Header graphic for print

Food Safety News

Breaking news for everyone's consumption

The Controversial Seafood ‘Sniff Test’

The government has reported that the “sniff test” is an important part of determining whether seafood is safe to eat. Officials say that the scientists doing the sniffing are specially trained to detect the scent of both oil and dispersant. But the sniff method has been raising doubts even among those whose livelihoods depend on restoring national confidence in gulf seafood.

Rusty Graybill, a fisherman in the gulf, spoke about his doubts in the government’s testing methods. 

“If I put fish in a barrel of water and poured oil and Dove detergent over that, and mixed it up, would you eat that fish?” asked Graybill. “I wouldn’t feed it to you or my family. I’m afraid someone’s going to get sick,” reported FoodManufacturing.com.

Ryan Lambert, 52, a charter fishing captain also does not think fishing should resume so quickly, calling for more data from the experts.

“I have no confidence in their testing methods,” Lambert said.

Lambert and Graybill represent the views of many fishermen and consumers who are unsure about the safety of gulf seafood.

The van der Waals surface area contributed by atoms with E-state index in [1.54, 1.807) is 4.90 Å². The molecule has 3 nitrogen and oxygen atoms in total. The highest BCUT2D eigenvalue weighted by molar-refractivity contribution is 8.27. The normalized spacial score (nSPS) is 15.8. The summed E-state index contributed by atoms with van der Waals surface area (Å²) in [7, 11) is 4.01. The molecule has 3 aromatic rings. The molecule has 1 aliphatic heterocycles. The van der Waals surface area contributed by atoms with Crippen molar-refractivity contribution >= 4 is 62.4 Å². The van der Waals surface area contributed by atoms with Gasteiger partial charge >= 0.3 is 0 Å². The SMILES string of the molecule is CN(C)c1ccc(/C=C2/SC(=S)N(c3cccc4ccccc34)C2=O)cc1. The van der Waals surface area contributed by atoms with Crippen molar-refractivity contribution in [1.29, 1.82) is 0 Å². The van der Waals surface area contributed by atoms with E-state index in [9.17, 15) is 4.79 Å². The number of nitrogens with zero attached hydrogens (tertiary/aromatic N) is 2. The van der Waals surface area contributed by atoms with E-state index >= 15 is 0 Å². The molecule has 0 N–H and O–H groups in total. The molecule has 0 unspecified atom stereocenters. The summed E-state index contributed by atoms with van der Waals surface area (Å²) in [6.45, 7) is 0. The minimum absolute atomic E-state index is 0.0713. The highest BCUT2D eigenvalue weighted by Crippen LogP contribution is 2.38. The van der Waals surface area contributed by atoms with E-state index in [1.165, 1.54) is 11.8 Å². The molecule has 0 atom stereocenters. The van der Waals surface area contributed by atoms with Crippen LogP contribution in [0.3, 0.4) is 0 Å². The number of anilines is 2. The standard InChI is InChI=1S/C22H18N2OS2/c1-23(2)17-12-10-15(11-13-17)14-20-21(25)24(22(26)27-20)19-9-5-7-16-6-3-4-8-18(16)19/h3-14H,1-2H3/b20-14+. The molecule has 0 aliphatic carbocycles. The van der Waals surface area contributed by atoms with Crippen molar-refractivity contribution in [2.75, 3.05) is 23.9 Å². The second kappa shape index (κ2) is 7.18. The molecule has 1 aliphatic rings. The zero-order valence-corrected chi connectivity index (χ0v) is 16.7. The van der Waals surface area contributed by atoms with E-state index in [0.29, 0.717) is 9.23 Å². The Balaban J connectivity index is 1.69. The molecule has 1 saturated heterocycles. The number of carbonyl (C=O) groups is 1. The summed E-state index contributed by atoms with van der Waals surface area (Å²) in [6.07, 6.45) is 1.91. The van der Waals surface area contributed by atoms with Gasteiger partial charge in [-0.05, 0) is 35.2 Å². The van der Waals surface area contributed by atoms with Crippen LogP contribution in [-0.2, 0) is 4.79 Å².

John Stein, head of the seafood safety program in the Gulf, was interviewed on NPR Tuesday.  He explained that each day the government assesses the fishing situation and decides whether or not to keep the grounds closed or decides to test the food and potentially reopen them.  When considering re-opening a fishing area federal agencies take into account a multi-faceted test. 

One of the steps of this test is indeed the controversial “sniff test”, officially referred to as a “sensory analysis.” He says that this test is only one part of a series of tests, including laboratory chemical analysis, all of which collaborate to accurately analyze the safety of the seafood.

Stein said of the controversial test, “This test is not something unique to this oil spill situation. It is a method that is used widely throughout the food industry.” In terms of the seafood that undergoes the test he said, “If it passes then it will be put to a chemistry test and it must pass this to be deemed safe.”

In terms of getting the word out that this and other mandatory tests do indeed insure the safety of the food, “You always can do more,” Stein said.

Louisiana Gov. Bobby Jindal called on BP Monday to fund a 20-year testing and certification program to restore confidence in seafood from the Gulf.

© Food Safety News